Many stories from the camps of World War II survive through objects that have endured long since the war. Those tales are as varied – and sorrowful – as the millions of people who died at the hands of the Nazis.
Occasionally, a story emerges that is so utterly chilling, yet heartrending, it’s as though the victim himself has reached out from the grave to tell it. In December of last year, news broke of one such story, that of Sergeant Frederic Habgood.
His tale has been brought into the light again thanks to a small treasure discovered in the earth of a former concentration camp in France.
Sergeant Habgood was just a young man of 21 when he and his fellow airmen left eastern England in a Lancaster bomber. Their goal was to bomb the industrial region of Stuttgart, Germany.
But they did not make it. Their plane was shot down by the enemy on July 29, 1944. They had left Killingholme, near Grimsby, only the day before.
There were seven crew members in all. Two were killed in the crash; three were taken by the Germans to a camp in Poland; another escaped and got home to England. The last, Sergeant Habgood, fled the crash site. While hiding in a barn close by, a woman spotted him and revealed his location to the Gestapo.
They seized him immediately and took him to Natzweiler-Struthof concentration camp, the only such camp established by the Third Reich on French soil. He was summarily executed the following day.
Habgood had received his training in Canada during 1943. He had family there, and when he completed his training, they bestowed upon him a small gift: a silver bracelet engraved with his RAF wings, his name, and service number. On the reverse side was one word: “Jean.” This was the name of a cousin to whom he was especially close.
In the summer of 2018, as a young girl tended to the floral arrangements that mark the concentration camp, she noticed something in the earth. Though covered in grime, it was Habgood’s bracelet. Incredibly, it had not been destroyed, though it lay there for almost 75 years. The names on the bracelet were clearly visible.
Habgood had an older brother, Ronald, and a younger sister, Madelene. As Ronald’s children grew up, the death of their uncle had not been much discussed. They knew he died in the war, but not much else.
Habgood’s niece, Marilyn, told a British newspaper last month, “It was never really spoken about. Certainly, my father [Ronald] didn’t want to talk about it.”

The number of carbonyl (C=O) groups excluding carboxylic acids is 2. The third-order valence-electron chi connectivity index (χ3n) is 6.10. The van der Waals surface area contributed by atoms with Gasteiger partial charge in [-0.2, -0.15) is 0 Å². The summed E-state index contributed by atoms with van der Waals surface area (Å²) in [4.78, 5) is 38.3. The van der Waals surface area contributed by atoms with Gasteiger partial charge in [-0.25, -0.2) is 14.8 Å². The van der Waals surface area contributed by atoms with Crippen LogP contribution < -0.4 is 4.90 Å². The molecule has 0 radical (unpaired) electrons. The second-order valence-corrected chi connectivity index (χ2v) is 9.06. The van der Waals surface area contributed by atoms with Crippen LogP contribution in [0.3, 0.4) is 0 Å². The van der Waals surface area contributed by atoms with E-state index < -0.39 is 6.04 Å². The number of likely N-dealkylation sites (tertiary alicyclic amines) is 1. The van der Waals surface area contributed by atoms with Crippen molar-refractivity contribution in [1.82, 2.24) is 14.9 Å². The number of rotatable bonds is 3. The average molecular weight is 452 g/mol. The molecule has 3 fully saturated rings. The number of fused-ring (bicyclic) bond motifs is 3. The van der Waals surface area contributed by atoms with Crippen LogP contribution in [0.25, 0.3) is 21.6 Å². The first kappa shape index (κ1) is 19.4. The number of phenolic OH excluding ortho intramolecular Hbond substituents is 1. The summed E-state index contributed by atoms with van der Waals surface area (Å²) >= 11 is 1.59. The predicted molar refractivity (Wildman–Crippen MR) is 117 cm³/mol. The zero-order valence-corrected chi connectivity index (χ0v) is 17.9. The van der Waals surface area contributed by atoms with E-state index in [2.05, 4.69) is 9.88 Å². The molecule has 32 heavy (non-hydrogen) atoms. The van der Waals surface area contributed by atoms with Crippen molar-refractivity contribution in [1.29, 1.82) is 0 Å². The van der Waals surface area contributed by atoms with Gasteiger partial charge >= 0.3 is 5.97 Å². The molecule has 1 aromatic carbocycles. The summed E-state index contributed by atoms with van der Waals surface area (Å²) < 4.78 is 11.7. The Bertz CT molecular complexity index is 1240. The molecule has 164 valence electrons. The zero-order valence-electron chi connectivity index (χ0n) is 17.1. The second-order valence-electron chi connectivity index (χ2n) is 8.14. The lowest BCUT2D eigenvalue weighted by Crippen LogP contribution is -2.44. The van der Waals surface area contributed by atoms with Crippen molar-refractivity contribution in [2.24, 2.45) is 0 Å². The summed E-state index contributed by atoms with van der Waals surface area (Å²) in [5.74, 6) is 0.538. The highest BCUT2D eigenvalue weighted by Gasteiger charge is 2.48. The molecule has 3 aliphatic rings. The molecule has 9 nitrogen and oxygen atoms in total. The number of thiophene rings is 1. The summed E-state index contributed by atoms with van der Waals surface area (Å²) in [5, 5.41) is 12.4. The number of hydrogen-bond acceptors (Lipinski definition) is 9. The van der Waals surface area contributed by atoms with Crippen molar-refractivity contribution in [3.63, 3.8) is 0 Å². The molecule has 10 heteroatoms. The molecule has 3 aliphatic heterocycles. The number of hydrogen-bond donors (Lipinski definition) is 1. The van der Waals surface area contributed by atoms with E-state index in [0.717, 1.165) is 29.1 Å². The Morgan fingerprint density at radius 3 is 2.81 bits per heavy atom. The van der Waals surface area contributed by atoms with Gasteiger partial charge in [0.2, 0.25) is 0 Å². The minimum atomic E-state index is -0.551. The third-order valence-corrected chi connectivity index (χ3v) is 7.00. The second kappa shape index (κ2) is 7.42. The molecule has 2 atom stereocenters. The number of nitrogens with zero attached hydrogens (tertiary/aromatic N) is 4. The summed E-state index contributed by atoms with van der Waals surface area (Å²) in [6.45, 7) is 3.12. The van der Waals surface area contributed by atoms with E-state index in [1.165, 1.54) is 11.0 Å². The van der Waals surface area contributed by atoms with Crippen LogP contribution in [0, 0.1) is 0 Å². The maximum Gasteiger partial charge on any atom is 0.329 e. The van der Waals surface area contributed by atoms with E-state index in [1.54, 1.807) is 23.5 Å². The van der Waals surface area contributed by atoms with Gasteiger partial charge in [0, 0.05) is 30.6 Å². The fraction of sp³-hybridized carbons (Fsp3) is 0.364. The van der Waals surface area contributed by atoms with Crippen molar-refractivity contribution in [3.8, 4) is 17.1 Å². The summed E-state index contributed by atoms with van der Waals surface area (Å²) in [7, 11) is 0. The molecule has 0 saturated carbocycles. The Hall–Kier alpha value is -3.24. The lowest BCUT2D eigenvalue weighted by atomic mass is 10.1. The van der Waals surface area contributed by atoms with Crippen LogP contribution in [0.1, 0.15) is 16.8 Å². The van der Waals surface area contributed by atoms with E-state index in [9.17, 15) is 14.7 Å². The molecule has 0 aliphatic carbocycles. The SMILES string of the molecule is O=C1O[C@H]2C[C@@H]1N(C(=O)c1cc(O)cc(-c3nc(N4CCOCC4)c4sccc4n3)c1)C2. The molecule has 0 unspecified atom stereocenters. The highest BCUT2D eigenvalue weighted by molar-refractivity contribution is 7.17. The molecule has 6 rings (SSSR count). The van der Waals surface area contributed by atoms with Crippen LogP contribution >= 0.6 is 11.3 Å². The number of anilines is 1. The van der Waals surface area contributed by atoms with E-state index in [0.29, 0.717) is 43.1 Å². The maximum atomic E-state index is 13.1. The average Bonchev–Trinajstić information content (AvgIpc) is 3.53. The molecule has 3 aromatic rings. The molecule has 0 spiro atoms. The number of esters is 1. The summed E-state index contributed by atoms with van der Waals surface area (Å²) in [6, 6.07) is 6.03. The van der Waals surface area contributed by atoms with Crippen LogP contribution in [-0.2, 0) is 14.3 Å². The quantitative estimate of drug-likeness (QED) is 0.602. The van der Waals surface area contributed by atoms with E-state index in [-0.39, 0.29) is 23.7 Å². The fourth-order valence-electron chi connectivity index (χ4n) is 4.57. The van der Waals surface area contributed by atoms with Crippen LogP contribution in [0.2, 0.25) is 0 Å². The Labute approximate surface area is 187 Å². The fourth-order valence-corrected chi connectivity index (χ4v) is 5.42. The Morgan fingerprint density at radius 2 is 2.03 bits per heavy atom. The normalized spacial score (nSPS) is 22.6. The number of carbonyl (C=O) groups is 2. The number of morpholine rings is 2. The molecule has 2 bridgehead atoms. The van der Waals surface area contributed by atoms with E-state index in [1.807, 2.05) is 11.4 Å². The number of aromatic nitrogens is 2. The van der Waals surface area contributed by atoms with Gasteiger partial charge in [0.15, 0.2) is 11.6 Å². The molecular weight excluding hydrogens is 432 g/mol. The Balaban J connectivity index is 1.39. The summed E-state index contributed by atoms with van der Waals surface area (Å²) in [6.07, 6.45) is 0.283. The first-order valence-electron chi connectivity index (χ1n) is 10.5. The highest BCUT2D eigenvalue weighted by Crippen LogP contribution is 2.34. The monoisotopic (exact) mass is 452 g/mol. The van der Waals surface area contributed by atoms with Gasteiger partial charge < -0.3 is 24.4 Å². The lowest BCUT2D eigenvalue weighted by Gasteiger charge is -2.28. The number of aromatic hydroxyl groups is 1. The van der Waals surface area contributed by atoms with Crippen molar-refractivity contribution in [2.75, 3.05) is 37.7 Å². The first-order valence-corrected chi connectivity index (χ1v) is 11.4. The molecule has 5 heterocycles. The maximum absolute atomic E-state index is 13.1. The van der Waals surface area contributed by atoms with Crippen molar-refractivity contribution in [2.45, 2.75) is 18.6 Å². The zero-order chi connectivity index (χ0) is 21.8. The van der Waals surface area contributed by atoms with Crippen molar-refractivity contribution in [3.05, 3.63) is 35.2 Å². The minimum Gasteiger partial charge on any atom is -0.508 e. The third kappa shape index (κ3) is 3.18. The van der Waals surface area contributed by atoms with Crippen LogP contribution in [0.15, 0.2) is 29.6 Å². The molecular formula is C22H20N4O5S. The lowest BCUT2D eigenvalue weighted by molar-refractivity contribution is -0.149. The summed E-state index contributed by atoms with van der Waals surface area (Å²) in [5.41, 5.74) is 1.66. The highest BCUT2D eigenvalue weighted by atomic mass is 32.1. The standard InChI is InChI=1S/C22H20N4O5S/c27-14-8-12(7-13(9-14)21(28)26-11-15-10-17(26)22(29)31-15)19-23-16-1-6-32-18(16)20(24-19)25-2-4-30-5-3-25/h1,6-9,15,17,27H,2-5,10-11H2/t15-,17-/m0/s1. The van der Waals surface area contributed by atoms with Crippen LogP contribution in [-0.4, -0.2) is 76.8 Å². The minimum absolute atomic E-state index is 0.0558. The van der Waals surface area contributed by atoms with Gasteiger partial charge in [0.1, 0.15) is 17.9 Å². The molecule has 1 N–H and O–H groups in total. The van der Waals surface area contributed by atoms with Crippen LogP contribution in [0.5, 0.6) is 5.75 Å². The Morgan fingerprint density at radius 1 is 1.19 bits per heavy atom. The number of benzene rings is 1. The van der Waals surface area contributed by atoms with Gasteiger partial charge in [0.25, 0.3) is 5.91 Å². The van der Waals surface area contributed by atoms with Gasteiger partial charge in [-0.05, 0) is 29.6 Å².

The newspaper escorted Marilyn and her brother Paul when they went to France to see the bracelet. It was then that the horror of their uncle’s death truly hit home. “It’s incredible it has survived,” Marilyn said when given this small, profound piece of her family’s history.
They have taken some solace in the knowledge that five men were found guilty of being involved in Habgood’s death at a trial for war crimes in 1946. One of the German soldiers was sentenced to life in prison; four others were given death sentences, though two of those were later commuted.
Of course, Habgood should have survived as, under the Geneva Convention, first signed in 1929, soldiers were to be taken as prisoners of war (POWs) and not murdered.
Before her death in December 2018, Habgood’s younger sister, Madelene, said that she hoped the bracelet, along with other items belonging to her brother, would find a home in a British museum. Paul and Marilyn concur, though no decision on where these items might go has yet been announced.
In France, the Natzweiler-Struthof concentration camp’s crematorium stands as mute testimony to the horrors perpetrated there, including the murder of a young, fresh-faced sergeant who just wanted to serve his country.
Like other Holocaust museums around the world, it is a visual reminder of the inhumanity that occurred during World War II. It is important that we remember our history. If we don’t, as the saying goes, we might just be doomed to repeat it.
Sergeant Habgood’s name appears on the RAF’s Roll of Honour, 550 Squadron of the North Killingholme Association, in the United Kingdom.